“Not another committee!” How often have you felt that rising wave of frustration or heard others express it at the thought of one more parent group committee meeting? In fact, committees are the steam that keeps the engine of the larger group moving toward its goals. But committee meetings can be tedious and unnecessarily time-consuming if they aren’t well-run. It’s worth taking a look at some of the components that can make committee work more rewarding instead of something to be dreaded.
One of the first steps a leader must take in accepting a committee assignment, or creating a committee in the first place, is to determine the purpose of the group and its relationship to the larger mission of the PTO. What’s the place of the committee in the grand scheme of things? What is its specific charge? Sometimes a committee is like a task force, working on a specific, time-limited project. For example, once the annual “Tea and Sympathy” event for parents of kindergartners is over, the committee is no longer needed. Its duties have a definite ending.
Other committees are “standing” committees; their charge lasts a long period of time, perhaps as long as the group itself exists. The publicity committee, for instance, has a job that never ends. The specific goals, objectives, or activities might change, but the committee’s charge remains the same: Create visibility for the group. When you join a committee, be sure you understand exactly what you’re signing up for—or are planning to assign to others.
First What, Then When
Once the purpose of the committee is clearly articulated, a broad timeline for the project (or the year, if it is an ongoing committee) can be created. What are the major milestones that need to be accomplished? Working backward, you can outline those key results on a timeline so that a clear picture emerges of what work is to be done and by when.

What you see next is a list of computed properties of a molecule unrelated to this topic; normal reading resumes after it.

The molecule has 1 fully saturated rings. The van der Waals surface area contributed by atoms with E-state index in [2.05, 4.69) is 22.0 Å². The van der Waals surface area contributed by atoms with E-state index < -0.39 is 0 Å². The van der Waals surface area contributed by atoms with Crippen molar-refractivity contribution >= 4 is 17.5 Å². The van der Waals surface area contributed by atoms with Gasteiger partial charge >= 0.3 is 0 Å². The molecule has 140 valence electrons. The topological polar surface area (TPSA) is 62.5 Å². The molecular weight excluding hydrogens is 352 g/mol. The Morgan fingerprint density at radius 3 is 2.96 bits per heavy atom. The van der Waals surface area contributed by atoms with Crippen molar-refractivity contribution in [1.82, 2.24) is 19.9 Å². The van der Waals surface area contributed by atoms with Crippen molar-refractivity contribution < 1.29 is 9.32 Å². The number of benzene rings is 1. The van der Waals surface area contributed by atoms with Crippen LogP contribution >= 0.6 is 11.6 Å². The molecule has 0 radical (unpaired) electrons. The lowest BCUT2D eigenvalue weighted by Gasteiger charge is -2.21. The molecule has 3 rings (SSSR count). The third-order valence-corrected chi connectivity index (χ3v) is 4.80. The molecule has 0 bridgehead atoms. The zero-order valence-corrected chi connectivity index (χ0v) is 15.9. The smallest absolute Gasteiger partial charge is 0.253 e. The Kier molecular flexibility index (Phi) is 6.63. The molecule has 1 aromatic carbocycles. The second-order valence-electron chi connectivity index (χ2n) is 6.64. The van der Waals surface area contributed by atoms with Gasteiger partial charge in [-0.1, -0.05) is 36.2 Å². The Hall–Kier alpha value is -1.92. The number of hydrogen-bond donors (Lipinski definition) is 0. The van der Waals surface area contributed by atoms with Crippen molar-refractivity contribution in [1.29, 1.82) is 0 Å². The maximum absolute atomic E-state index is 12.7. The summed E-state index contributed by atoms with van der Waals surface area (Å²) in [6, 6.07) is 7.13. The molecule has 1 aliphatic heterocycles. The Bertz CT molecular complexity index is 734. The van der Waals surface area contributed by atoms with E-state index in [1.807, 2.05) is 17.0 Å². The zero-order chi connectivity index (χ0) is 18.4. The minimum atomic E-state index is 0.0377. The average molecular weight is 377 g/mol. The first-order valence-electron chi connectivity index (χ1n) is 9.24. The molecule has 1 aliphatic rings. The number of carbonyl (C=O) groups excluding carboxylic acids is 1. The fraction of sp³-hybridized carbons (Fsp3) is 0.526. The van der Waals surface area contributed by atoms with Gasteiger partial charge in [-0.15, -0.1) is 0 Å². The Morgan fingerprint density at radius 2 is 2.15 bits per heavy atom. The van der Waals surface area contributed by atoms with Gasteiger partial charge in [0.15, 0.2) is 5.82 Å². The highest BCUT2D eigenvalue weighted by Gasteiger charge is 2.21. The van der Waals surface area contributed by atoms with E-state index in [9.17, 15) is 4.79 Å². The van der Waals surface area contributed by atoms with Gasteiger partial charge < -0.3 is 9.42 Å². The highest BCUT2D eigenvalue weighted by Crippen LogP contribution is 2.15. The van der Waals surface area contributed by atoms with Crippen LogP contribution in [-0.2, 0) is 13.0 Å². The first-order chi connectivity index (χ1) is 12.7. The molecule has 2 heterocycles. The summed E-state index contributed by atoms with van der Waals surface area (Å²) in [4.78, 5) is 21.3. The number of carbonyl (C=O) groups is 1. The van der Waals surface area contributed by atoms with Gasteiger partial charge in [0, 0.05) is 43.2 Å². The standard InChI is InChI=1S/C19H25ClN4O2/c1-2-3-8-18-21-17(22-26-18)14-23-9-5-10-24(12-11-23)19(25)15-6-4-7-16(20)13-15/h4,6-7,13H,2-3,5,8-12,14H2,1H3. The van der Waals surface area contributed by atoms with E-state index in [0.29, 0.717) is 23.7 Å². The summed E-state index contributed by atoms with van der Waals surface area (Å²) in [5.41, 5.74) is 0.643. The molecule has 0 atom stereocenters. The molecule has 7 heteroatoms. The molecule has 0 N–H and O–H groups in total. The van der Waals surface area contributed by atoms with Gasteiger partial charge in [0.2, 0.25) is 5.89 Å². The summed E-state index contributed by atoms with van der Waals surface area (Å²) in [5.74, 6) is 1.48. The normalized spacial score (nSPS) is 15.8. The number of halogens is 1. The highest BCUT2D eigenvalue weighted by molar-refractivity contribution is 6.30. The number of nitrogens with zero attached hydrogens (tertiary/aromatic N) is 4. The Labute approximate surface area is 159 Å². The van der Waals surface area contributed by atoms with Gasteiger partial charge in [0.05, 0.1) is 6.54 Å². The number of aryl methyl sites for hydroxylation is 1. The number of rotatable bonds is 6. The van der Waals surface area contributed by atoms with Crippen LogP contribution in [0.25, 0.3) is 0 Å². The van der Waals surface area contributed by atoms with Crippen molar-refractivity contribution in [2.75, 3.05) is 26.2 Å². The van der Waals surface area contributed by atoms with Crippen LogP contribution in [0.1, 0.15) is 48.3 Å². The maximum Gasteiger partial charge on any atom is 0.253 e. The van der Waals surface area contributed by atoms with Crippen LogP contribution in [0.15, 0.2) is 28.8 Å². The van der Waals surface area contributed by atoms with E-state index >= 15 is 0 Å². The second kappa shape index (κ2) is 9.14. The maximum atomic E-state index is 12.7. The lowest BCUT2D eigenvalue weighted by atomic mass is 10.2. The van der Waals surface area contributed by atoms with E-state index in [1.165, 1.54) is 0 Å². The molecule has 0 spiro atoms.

This step can be tackled as you prepare for your first committee meeting, or it might be done at the first meeting. Helpful tools to use at this stage include notes from past similar events and materials gathered from the ptotoday.com message boards or other sources that help you discern the big steps in a project or ongoing job.
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From that point, those large milestones need to be further dissected into smaller, discrete jobs that can then be assigned to an even smaller group or an individual. The key here is to make sure that each job is clear and meaningful. Are there envelopes to be stuffed? A small group can have a great time getting that done. However, designing the flyer that goes in the envelopes may best be assigned to an individual on the committee who has some expertise in that area (or who can be recruited by the committee for that job).
The role of the leader at this point is to orchestrate the whole—to make sure that everyone has a meaningful job to do and that each step along the way contributes toward the overall project or purpose of the committee. The leader must also often work alongside committee members, making sure each person has the tools or resources she needs to do the job.
Coordination and communication, within both the committee and the larger group, are absolutely crucial to making committee work a pleasure instead of a burden.
As you plan the work of the committee, keep in mind the reasons that people volunteer for this kind of work. Everyone wants to belong to something and make a meaningful contribution. Try to make sure that everyone who wants to be is included and has more than busywork to do. Building fun into the tasks with plenty of opportunity for laughter can smooth the way when people don’t know each other well. Stuffing those envelopes goes a lot faster when there’s easy conversation–and don’t forget the snacks!
Once the job is done or a major milestone is met, be sure that individual efforts are recognized and celebrated, even with an informal thank-you. Don’t wait until the end-of-the-year volunteer recognition celebration to reward people with thanks for their work.
If folks feel valued and appreciated, they’re much more likely to volunteer for the next committee. It’s a sure antidote to the “not another committee” syndrome!